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Asian Tribune is published by World Institute For Asian Studies|Powered by WIAS Vol. 12 No. 2673

Creepy Clown Craze: sightings across Britain triggers little laughter and more anxiety

Hemantha Abeywardean writes from London…

Creepy clown craze, the phenomenon in which a man disguises himself as an armed clown, has been sweeping across Britain for the past few weeks, amid mixed public feelings about the banter, because at times the funny element of it just ends even before the clown in question springs into action; his mere presence, judging by what has been reported so far, just kills off the very aspect of hum our.

For instance, when a clown in costume, armed with a chainsaw or knife, appears in front of a group of schools kids or elderly men and women from nowhere, it is hardly funny; not only is it frightening, but also life threatening, especially, if the human being in question is a sufferer from a serious medical condition.

This is the not-that-funny element of the phenomenon, which prompted the police to issue a nationwide warning that creepy clowns could be charged with public order offences, if they are in possession of knives or anything that could cause physical harm.

Neither the threat of prosecution nor the public anxiety has so far killed off the enthusiasm of the individuals to become creepy clowns; on the contrary, shops that sell clownish outfits report record sales, across the United Kingdom.

The craze could reach a menacing level in the coming weeks as it coincides with the Halloween; because, people – even the authorities – will not be able to make any distinction between a creepy clown and a chap in a traditional Halloween costume. In this context, even the police may find it difficult to pursue catching offending clowns, while filtering out the seasonal, good clowns.

As most thing that catch public imagination, creepy clown craze is an American import too: it first started in the US on social media and then started spreading across the continent, before crossing the Atlantic into Europe.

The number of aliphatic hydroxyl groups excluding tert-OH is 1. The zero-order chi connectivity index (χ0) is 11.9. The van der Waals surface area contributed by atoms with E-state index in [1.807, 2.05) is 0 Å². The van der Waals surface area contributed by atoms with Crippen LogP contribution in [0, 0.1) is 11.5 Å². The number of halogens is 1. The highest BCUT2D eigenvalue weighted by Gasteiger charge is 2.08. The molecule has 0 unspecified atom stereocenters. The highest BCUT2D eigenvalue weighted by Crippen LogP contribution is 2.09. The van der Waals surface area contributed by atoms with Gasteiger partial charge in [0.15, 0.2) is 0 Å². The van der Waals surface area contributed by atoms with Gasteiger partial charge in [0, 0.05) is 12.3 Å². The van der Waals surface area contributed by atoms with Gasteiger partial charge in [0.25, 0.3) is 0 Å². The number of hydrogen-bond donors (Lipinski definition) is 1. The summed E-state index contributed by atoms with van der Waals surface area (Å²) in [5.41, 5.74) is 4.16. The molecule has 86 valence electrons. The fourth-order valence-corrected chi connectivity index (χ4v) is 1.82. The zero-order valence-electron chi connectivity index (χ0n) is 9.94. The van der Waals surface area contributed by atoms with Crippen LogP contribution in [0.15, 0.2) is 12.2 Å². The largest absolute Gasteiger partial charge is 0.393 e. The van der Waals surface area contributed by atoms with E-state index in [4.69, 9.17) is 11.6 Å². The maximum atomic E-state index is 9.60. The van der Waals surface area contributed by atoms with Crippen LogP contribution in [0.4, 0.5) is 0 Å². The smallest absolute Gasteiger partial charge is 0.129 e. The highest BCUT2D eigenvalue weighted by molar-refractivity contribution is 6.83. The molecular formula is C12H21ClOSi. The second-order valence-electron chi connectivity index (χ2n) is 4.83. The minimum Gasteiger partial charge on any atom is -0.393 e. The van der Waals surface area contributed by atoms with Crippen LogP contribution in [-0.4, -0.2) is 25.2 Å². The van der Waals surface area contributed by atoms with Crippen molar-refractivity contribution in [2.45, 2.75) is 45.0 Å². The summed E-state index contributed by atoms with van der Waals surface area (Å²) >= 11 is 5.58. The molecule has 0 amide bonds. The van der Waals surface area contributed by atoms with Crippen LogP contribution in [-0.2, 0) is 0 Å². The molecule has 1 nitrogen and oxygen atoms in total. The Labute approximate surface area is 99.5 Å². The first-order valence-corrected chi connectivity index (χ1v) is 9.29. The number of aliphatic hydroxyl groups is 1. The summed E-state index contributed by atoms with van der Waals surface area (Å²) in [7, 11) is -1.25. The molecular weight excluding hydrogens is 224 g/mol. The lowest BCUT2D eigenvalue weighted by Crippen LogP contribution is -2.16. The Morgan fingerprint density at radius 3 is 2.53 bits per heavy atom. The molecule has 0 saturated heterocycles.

The controversy surrounding the craze leads to curiosity, which leads to social media traffic, which leads to newspaper headlines, which leads to big society figures coming round in condemning the clowns in much the same way as they condemn terrorists or paedophiles, with one big question behind the whole thing: what do creepy clowns really try to achieve?

Of course, they are not coming to make us laugh; on the contrary, they want to have a laugh for themselves at the expense of petrified masses. That’s why the whole clown industry is up in arms at present against creepy clowns - for ruining their livelihood: there are reports, for instance, of parents becoming reluctant to hire clowns for children parties for fear of unintended consequences.

Creepy clowns are not necessarily plucky individuals; sometimes, their pranks don’t turn out exactly how they want them to be, especially if they could not choose the right audience. For instance, I saw a video clip, in which a clown pursuing a pair of well-built men, only to be punched in the face by one of them – with the fun coming to an abrupt, painful end while nose bleeding starts.

So far, creepy clown craze has not led to dangerous situations in Britain, apart from the clowns acting in haste paying a reasonable price for sheer amateurism. The authorities and most of the general public, however, are worried that certain sinister elements in the society could potentially exploit the phenomenon for sadistic gains.

Perhaps, in the light of bad publicity and the protest from professional clowns, crazy clowns may evolve while defying Darwinism; it is just a few months old, after all. It is much easier than creepy clowns think that it is: all they have to do is not to use offensive weapons and not targeting the most vulnerable in the society.

If they do that, they can leave their footprint in the sands of clowning industry for elevating banter to a new constructive level; there is no better time to achieve that supreme goal than the relatively auspicious time of Halloween.

- Asian Tribune -

Creepy Clown Craze: sightings across Britain triggers little laughter and more anxiety
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